Sandy Levinson on Our Constitution

It is a pleasure to comment on Sandy Levinson’s Jeffersonian Proposal for the Constitution (as well as on Richard Epstein’s brief comment on it).  I find myself somewhere in the middle in this debate.  I agree with Sandy that our Constitution should be revised, but I agree with Richard that many of the changes Sandy wants to make would not be good ideas and that an unlimited convention would be a bad idea.  Rather than convening a convention that would replace or radically revise our constitution, I prefer to use the amendment power.

I am an originalist and so I favor significant use of the amendment process.  Does that sound paradoxical?  Not at all.  If one wants the Constitution’s original meaning followed, then necessary constitutional change must come from somewhere else than the courts.  The best place is the supermajoritarian amendment process, which has many virtues.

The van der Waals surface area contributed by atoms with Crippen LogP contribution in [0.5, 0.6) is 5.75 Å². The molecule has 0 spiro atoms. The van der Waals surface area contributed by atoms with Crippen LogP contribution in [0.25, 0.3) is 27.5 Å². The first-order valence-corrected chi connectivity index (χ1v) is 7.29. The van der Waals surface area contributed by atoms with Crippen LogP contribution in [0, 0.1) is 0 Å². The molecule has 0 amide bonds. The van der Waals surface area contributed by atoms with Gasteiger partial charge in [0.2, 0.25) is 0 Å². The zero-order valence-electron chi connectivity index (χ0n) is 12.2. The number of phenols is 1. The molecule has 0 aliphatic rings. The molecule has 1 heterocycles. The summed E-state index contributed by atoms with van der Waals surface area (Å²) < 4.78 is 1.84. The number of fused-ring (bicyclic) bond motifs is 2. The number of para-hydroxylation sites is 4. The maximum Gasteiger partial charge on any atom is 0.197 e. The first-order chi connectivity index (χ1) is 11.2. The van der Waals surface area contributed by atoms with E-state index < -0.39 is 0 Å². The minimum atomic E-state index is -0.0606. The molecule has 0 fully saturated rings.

Therefore, I agree with Sandy that we should be assessing the wisdom of our Constitution.  My assessment, however, differs significantly from Sandy’s on many issues.  But not all of them.  So I agree with him that we should introduce 18 year (or 13.5 year) term limits for Supreme Court justices.  I also agree that the Constitution might include some elements of direct democracy, as I have proposed that certain constitutional amendments should be ratified by a vote of the people of each state.  And I agree that we should further limit (through supermajority rule) the power of lame duck Congresses – a power shamefully exercised most recently by Democrats in December 2010, but also by Republicans in their December 1998  impeachment of President Clinton.  And let’s not forget that CERCLA, one of the worst statutes ever passed in my book, was enacted by a lame duck Congress in 1980.